Apart from the normal dues, the rector had to pay out of his estate the combined pension of £6 and the salary for the chaplain at Adlestrop. After the Dissolution the pension evidently passed with the advowson, being sold with it in 1627, (fn. 264) and it was still paid to the lord of Adlestrop manor in 1775. (fn. 265) The chaplain's salary in 1535 was £5 6s. 8d. (fn. 266) The salary of the curate for Adlestrop in the 17th century is not known. In the 18th century and early 19th Broadwell and Adlestrop each had a curate, the curate at Broadwell receiving £32 a year in 1738 (fn. 267) and £105 with residence in 1864. (fn. 268)
There are indications that the medieval rectors regarded the living rather as a source of income than as a pastoral cure and were often non-resident: most rectors held the living only a short time, (fn. 269) and in 1300 the bishop considered ordaining a vicarage for Broadwell. (fn. 270) Thomas Banbrook, rector from before 1532 (fn. 271) to 1571, employed curates in the parish, and c. 1563 the bishop 'granted a preacher to declare and teach the word of God' at Broadwell. (fn. 272) Banbrook's successor, described variously as a good Latinist and divine, (fn. 273) and as neither a graduate nor a preacher though a conformist with only one benefice, (fn. 274) had two curates in 1572, (fn. 275) presumably one each for Broadwell and Adlestrop, and he was succeeded in 1598 by a former curate, John Tidmarsh, (fn. 276) who was apparently connected with the yeoman family of that name in Broadwell. (fn. 277) John Allibond, a scholar of some note, was rector from 1636 until his death at Broadwell in 1658. (fn. 278) His successor built or rebuilt the glebe house at Adlestrop, (fn. 279) and from then Broadwell was served by a succession of curates, who lived in the parish from 1841 but not always before, (fn. 280) until the last of them became rector in 1960. (fn. 281)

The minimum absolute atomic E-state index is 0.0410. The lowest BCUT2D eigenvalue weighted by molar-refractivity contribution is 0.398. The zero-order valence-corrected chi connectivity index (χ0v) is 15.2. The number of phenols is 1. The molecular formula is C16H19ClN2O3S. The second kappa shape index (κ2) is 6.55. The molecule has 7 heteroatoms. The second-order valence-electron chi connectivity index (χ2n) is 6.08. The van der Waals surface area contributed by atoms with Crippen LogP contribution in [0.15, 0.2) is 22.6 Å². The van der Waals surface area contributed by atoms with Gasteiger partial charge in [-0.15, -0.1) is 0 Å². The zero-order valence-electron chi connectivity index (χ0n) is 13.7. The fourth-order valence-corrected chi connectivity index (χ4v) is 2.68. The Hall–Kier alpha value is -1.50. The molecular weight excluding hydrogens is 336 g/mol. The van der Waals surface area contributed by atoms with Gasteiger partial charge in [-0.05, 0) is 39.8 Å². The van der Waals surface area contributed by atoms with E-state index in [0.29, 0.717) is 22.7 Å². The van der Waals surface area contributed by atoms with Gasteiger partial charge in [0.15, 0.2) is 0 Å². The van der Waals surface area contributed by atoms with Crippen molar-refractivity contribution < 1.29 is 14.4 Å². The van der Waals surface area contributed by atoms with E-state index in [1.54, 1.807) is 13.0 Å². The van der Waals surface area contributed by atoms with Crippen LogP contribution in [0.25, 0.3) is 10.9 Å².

In 1750 there were said to be 'full services' at Broadwell church, (fn. 282) and in 1790 there were two services each Sunday and Holy Communion four times a year, with 10–20 communicants. (fn. 283) In 1851 the combined attendance of morning and evening service, excluding the 50 Sunday school children, was c. 150, (fn. 284) the whole population being nearly 400. (fn. 285) In the next few years a wider use of music and ritual in the form of service roused the opposition of at least two prominent (and eccentric) inhabitants. (fn. 286)
The church of ST. PAUL is built of stone with a Cotswold stone roof. Although considerably restored in the 19th century its ground-plan, except for the vestry on the south side of the chancel, is the same as that of the medieval building, and comprises chancel, nave, south aisle, south porch, and west tower.